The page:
Electrical permanent hair removal
Dr Catherine de Goursac explores how permanent hair removal using electricity has evolved over the last 140 years
The removal of superfluous hair by the electrolytic action of galvanic current began in 1875 when Dr Charles E Michel of St Louis Missouri, reported his findings to the medical profession. Galvanic electrolysis is basically a chemical process, the substance that is formed in the follicle, is sodium hydroxide (lye). This highly caustic procedure is an effective way to destroy hair, however the needle must remain in the follicle for three to 20 seconds depending on hair thickness.
Finding this modality too slow, Paul Kree, from New York, developed the “multiple-needle technique” in 1916. However, this technique is no longer used.
During the twenties, Dr Henri Bordier from Lyon France, developed a new method of permanent epilation using RF (radio frequency). This new method promised greater speed and better results over the galvanic method. The system became popular during the 1940’s.
The evolution of electrolysis produced the “blend” technique :
Henri E St Pierre of San Francisco—a pioneer in electrolysis—uses both galvanic and radio frequency for permanent hair destruction.
For difficult cases, such as coarse hair or distorted follicles, he uses a galvanic unit and when needed, a short wave unit for work rapidly.
His desire for combining the efficiency of the galvanic, with the speed of the high frequency method led him to investigating the possibility of blending both at the same time. The “blend’’ technique was born.
It was at this time that Arthur Hinkle, a service engineer for the General Electric X-Ray Corporation in collaboration with St Pierre, began work on superimposing the two currents. Their first unit was called “Electro-Blend”.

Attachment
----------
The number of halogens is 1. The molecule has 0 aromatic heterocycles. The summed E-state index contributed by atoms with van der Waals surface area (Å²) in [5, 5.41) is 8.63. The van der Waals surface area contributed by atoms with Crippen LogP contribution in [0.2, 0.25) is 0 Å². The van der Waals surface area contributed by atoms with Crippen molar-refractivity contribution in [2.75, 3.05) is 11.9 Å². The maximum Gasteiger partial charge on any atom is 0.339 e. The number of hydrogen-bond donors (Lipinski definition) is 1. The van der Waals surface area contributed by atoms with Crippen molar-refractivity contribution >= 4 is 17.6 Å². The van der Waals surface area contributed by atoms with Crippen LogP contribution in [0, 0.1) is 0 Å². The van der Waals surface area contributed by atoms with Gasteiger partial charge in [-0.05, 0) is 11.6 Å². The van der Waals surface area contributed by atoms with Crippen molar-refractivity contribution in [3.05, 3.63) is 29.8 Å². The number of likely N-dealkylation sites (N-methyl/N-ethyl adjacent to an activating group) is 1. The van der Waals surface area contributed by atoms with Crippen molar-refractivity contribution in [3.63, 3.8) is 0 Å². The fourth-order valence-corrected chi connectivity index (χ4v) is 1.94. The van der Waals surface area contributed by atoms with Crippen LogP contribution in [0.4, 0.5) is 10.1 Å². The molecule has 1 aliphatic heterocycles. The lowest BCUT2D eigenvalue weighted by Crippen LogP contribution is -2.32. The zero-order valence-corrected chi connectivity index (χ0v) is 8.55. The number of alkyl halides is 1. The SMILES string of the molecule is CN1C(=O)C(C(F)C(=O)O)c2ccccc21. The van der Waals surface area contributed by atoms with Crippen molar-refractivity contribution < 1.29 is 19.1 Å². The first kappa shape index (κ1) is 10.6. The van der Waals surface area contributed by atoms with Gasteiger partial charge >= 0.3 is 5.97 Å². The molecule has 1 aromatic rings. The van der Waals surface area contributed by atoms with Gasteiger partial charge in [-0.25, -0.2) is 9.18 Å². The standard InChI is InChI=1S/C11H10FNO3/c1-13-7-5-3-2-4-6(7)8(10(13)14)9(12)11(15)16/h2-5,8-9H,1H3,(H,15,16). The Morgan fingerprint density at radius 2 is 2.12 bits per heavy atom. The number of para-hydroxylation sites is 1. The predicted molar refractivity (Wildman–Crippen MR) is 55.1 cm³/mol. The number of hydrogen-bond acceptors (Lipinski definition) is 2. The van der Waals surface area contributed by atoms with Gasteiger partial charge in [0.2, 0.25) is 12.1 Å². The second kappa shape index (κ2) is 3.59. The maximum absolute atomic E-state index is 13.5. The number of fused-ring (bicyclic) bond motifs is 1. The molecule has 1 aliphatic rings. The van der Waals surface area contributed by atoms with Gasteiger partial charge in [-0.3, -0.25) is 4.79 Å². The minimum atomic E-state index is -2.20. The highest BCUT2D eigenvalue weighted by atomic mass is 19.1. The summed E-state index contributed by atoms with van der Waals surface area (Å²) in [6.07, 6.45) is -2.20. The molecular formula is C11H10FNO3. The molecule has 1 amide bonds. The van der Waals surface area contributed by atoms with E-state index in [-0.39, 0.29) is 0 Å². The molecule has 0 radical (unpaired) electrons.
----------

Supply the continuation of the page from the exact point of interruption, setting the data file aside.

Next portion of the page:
These older techniques were efficient however very painful.
The latest innovation in the development of permanent hair removal—“vectorial’’ technology —consists of modulated sequences that vary current intensities and time while the probe is inside the follicle. These modulations increase energy sent to the follicle while decreasing pain.
This technology deceives pain receptors by sending, for a very short duration, a very high intensity burst to the follicle, followed by downward cascading modulations that eradicate all hair growing cells. These modulations can be used with Thermolysis and combined techniques.
Permanent electrical epilation
For over 20 years, hair removal, using laser and intense pulsed light (IPL) has continued to improve and satisfy both users and patients.
Laser and IPL destroy pigmented hair in the anagen phase including hair that is not yet visible.
Electrical permanent epilation destroys hair in the anagen phase regardless of its colour
• Treating hair not suited for laser IPL: (red, white, grey or very fine hair).
• Treatment when laser/IPL is contraindicated.
• Completion of laser/IPL treatments: treats stubborn regrowth.
• Treatment of light or white hairs and darker skin.
• Correction of paradoxical hair growth problems.
• Treating areas contraindicated for laser or IPL.
• Treating all body areas, skin colour, hair, hair sizes and shape, men or women.